The empirical spectroscopic properties of unstable nuclei are important input to understanding nucleosynthesis in stars and their explosions, as well as constraining models of nuclear structure. In particular, the spectroscopic factor is a key ingredient in calculating direct-semi-direct neutron capture on weakly bound nuclei, as well as informing the single-particle character of excitations. However, deducing spectroscopic factors is highly sensitive to the shape of the bound state potential; in peripheral reactions spectroscopic factors can vary by factors of 2-4 for reasonable potential parameters. In nuclei away from stability, especially on the neutron-rich side, the validity of bound state parameters common for stable nuclei is unknown, especially for less bound configurations. Mukhamedzhanov and Nunes  have proposed measuring the same reaction at two very different energies to constrain the bound-state potential parameters. At low energies, a peripheral reaction constrains the external contribution, the nuclear asymptotic normalization coefficient (ANC). At higher energies, the ANC would not be constrained, yet the reaction would still be sensitive to the unknown bound state parameters. Because, the spectroscopic factor is a property of the many-body wave function of the final bound state populated in the (d,p) reaction, it should be independent of the reaction energy. Therefore, the spectroscopic factor is determined by the value (with uncertainties) consistent with measurements at both reaction energies. We have recently demonstrated the validity of this approach by measuring the (d,p) reaction with 35 MeV/u 86Kr beams at the National Superconducting Cyclotron Laboratory (NSCL) with the Oak Ridge Rutgers University Barrel Array (ORRUBA) and SIlicon Detector Array (SIDAR); the results were compared with previous measurements of the reaction with 86Kr targets and 11 MeV d beams . More recently, we measured at NSCL the (d,p) reaction with 45 MeV/u 84Se beams, which would be combined with the previous study  at 4.5 MeV/u. The present talk would summarize the results from the 86Kr measurements, including the deduced bound state parameters for the 87Kr ground state, and present preliminary results from the 84Se beam measurements.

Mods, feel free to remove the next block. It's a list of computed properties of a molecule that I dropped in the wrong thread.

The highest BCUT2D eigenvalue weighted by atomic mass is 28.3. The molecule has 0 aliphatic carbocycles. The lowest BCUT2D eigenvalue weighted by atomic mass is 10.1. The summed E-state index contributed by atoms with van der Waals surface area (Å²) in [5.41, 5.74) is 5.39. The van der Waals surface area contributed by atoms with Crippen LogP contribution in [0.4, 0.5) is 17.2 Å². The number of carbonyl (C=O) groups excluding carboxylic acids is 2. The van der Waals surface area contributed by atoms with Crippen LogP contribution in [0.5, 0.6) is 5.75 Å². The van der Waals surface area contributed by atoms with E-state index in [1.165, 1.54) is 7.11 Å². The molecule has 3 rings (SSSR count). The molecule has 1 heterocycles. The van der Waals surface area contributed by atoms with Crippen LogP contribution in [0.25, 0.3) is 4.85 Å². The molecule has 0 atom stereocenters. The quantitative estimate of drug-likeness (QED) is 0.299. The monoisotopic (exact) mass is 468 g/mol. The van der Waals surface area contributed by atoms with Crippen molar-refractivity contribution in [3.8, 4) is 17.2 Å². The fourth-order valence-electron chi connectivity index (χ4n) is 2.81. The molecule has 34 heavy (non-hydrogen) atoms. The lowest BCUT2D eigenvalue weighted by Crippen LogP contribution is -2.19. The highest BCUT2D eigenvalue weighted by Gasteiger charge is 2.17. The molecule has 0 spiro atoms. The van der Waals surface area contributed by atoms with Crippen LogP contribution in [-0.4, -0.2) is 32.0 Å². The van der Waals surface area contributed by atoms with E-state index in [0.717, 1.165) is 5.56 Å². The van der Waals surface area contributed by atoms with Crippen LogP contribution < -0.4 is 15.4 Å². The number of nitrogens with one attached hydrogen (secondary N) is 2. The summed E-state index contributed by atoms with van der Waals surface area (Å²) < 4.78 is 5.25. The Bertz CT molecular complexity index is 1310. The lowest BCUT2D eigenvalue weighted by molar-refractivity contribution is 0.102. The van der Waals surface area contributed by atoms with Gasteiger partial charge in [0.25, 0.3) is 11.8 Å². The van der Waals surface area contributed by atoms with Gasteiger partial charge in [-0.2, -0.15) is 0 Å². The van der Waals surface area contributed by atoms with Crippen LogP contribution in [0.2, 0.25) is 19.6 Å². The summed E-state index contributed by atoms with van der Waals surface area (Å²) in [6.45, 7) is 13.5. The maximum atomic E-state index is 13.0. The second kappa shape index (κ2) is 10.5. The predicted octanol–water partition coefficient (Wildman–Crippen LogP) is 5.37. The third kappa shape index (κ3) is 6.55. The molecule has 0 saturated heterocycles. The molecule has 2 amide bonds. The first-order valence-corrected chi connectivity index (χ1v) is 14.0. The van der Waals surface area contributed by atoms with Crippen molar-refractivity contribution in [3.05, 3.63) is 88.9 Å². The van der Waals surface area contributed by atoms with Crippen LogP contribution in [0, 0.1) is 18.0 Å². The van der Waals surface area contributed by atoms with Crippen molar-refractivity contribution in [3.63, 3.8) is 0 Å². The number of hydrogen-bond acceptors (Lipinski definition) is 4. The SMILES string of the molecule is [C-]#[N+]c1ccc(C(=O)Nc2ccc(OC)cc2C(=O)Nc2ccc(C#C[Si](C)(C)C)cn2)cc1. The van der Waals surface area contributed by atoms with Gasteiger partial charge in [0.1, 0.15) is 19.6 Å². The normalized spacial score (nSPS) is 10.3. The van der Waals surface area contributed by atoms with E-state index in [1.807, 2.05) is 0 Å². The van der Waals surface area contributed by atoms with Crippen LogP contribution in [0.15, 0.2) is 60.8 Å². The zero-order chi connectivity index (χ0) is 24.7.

This work is supported in part by the National Science Foundation and U.S. Department of Energy.
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